Peter Neville, 41, from Newmarket, has Charcot-Marie-Tooth disease (CMT). He and his partner Tracie say that they volunteer for Muscular Dystrophy UK at the Cambridge Town and Gown 10k run because they want to “give something back” after receiving support from the advocacy team.
“I was diagnosed with CMT in February 2016. I went to the GP with what I thought was carpal tunnel syndrome years ago and had an operation for it, but I carried on getting the symptoms. I got sent to Addenbrook’s hospital for tests and then I was sent to a neurologist, who said to me straight away that she suspected I had CMT.
“Looking back, I had all the classic symptoms before, but I’d never picked up on them. I was always clumsier than everyone else as a child. The neurologist later confirmed it was CMT.
She told me that it wasn’t life-shortening but it was life-changing, and suggested that I speak to Muscular Dystrophy UK straight away for help. I called the advocacy team, who advised me to take things one step at a time and told me what they could to for me. They managed to get me a neuromuscular care assistant and an occupational therapist, which really helped.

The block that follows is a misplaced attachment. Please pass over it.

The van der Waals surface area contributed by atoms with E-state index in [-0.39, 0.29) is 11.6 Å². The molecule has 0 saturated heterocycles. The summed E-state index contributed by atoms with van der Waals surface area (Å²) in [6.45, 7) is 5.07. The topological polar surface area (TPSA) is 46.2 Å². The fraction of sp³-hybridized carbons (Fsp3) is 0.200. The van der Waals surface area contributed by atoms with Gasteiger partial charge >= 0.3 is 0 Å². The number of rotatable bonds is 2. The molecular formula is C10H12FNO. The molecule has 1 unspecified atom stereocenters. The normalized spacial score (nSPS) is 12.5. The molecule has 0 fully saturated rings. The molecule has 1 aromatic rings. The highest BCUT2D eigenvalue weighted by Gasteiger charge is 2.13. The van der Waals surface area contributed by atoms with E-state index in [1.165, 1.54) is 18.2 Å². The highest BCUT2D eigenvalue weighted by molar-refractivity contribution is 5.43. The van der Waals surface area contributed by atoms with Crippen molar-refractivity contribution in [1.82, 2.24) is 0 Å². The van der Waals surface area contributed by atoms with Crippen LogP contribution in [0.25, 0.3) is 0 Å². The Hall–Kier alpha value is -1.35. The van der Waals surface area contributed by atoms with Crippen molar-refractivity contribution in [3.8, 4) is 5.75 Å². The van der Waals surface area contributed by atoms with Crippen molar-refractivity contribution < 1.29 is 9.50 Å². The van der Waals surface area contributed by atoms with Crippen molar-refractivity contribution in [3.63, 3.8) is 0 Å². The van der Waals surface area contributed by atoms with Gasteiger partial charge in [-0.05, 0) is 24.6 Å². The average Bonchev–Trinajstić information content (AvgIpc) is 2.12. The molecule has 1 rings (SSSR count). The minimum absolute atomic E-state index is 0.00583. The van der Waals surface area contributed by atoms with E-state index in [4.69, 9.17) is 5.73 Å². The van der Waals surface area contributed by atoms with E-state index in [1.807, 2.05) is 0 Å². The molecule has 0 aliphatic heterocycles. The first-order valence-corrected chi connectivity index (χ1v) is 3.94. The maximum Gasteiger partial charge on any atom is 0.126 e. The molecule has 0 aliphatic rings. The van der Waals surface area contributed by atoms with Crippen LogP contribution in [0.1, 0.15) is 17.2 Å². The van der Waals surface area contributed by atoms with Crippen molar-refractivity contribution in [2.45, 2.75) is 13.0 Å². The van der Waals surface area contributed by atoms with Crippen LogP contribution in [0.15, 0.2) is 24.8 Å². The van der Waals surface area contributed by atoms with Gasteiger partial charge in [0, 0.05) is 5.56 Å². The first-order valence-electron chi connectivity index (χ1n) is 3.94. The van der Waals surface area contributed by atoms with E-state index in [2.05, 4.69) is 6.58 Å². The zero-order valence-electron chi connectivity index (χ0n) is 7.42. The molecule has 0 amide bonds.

“There has been a significant deterioration in my condition since then. Things sped up quite quickly over the last 12 months. I used to do a lot of fishing and I find it much harder to do now because my mobility is more limited. I had a manual car but I’ve had to change it for an automatic because it was too painful to drive.
“I stayed in contact with the advocacy team, and they wrote to the housing association when we needed a new place because there wasn’t enough room for a stairlift where we were living. It’s great to have that support there for you on the whole journey, from the moment of diagnosis to dealing with problems that come up later.
“My partner and I volunteered at last year’s Cambridge Town and Gown as marshals because we really wanted to give something back. It was a very emotional day. There was a child participating who was blind and was running with his carer. When you see something like that it makes you realise how giving people can be. I can’t run, and he can’t see, but there he was there raising money for people that he wanted to help.
“People could see me there in the wheelchair and I think it made them realise how much what they were doing was helping people like me. It was a really good atmosphere. We’re looking forward to doing it again this year – I’m just hoping it doesn’t rain!”